Not long after this photo . . . I'm thinkin' to myself how great my bike is running, and what a beautiful day it is . . . then smoke started rolling from under my dash, and around my battery. Holy shit ! I killed the motor, coasted to the side and found a shorted wire. I wired BAT to the wrong side of the circuit breaker, it got pinched, and shorted. We robbed the horn wire off his bike, ran it direct from battery to coil, and I made it back with a total-loss electrical system - about 80 miles. Can't kill a panhead I guess? Got it fixed Sunday. Ready to go again ! Now where ?
My Canon A570IS had a screw loose, so I took it all apart and fixed it. Gotta keep this blog alive - now - pics of vintage iron with a vintage camera ! I've been riding around on my low bike lookin' at the high water from recent heavy rains. We got 8 inches over a few days here.
My PM front brake was squeekin' a bit today.
I had to do some hard stops to get it deglazed...
- too much sitting in the garage under a bed sheet !
This GBL carb is the shit. Perfect response, starts great . . . but, it likes to spit on ya. Arlen Ness would be proud.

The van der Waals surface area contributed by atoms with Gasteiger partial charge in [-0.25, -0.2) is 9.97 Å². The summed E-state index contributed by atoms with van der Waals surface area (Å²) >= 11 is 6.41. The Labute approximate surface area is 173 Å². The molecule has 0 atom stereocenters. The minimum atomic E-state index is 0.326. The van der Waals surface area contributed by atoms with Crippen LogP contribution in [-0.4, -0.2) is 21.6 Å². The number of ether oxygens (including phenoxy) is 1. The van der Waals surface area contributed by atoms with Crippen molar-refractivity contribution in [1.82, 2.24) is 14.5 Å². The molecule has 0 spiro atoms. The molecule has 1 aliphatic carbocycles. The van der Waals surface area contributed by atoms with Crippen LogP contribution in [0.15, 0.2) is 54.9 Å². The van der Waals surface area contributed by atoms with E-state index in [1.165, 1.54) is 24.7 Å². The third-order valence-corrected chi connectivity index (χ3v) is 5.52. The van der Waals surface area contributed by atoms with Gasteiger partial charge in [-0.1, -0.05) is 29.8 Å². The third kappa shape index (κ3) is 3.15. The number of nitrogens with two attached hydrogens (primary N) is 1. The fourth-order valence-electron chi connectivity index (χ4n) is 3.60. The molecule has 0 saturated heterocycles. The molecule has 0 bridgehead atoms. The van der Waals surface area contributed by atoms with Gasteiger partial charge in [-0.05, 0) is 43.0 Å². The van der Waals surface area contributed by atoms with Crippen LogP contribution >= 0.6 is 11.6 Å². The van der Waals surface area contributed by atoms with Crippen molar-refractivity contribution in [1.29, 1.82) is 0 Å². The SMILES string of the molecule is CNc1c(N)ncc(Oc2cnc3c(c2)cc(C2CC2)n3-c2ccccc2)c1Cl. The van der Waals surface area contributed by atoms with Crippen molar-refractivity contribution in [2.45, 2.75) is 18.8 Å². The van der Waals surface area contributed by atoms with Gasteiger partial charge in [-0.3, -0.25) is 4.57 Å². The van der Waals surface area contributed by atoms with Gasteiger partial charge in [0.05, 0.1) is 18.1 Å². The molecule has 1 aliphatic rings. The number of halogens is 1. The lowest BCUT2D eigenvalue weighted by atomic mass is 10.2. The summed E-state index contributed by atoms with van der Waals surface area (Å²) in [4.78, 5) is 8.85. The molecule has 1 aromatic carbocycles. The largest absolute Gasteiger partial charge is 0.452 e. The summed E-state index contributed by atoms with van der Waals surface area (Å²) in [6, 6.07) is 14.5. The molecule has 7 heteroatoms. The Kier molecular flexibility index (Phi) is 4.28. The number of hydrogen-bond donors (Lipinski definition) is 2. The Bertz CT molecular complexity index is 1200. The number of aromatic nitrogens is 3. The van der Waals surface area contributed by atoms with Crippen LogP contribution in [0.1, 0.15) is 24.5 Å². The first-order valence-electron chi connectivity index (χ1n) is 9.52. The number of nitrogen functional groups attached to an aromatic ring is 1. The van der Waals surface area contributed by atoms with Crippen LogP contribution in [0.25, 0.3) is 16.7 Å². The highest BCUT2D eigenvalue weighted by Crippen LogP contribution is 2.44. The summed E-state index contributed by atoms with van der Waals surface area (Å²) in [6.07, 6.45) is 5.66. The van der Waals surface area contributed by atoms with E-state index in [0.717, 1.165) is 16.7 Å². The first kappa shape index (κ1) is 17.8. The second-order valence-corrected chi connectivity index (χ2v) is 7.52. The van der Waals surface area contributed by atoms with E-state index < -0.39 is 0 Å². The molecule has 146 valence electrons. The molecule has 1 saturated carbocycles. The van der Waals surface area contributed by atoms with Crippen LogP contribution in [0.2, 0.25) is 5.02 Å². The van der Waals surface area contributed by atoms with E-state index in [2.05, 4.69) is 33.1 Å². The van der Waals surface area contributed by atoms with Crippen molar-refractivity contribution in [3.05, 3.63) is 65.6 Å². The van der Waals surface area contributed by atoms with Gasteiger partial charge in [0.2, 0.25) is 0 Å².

This friend of mine thought he had an exhaust leak. It wasn't the pipe. He had a blown head gasket and rode the thing about 30 miles like that . . . I coulda slapped him ! It cut a nice ditch right across the head. Never fear - I blasted it, Dustin welded it up, McFarland surfaced the head, Noot recut the seat . . . and it's ready for the motor.
This rare '46WL motor is finally completed. It runs a thrifty set of cams, took the sharp edges off the ports . . . runnin' the good heads, magneto - hey, it should be a runner. It was a mess, but I cleaned up the mess.
The aftermarket valve covers had this really cheesy zinc plating on 'em. I soaked all of it in acid for a bit, painted the uppers with cast iron gray - and the lowers (I think?) are stainless steel. I like the look. I painted the oil pumps and other small parts cast too.
I lapped the sprocket taper to the shaft taper for a solid fit. The aftermarket gear needed a modified key to work.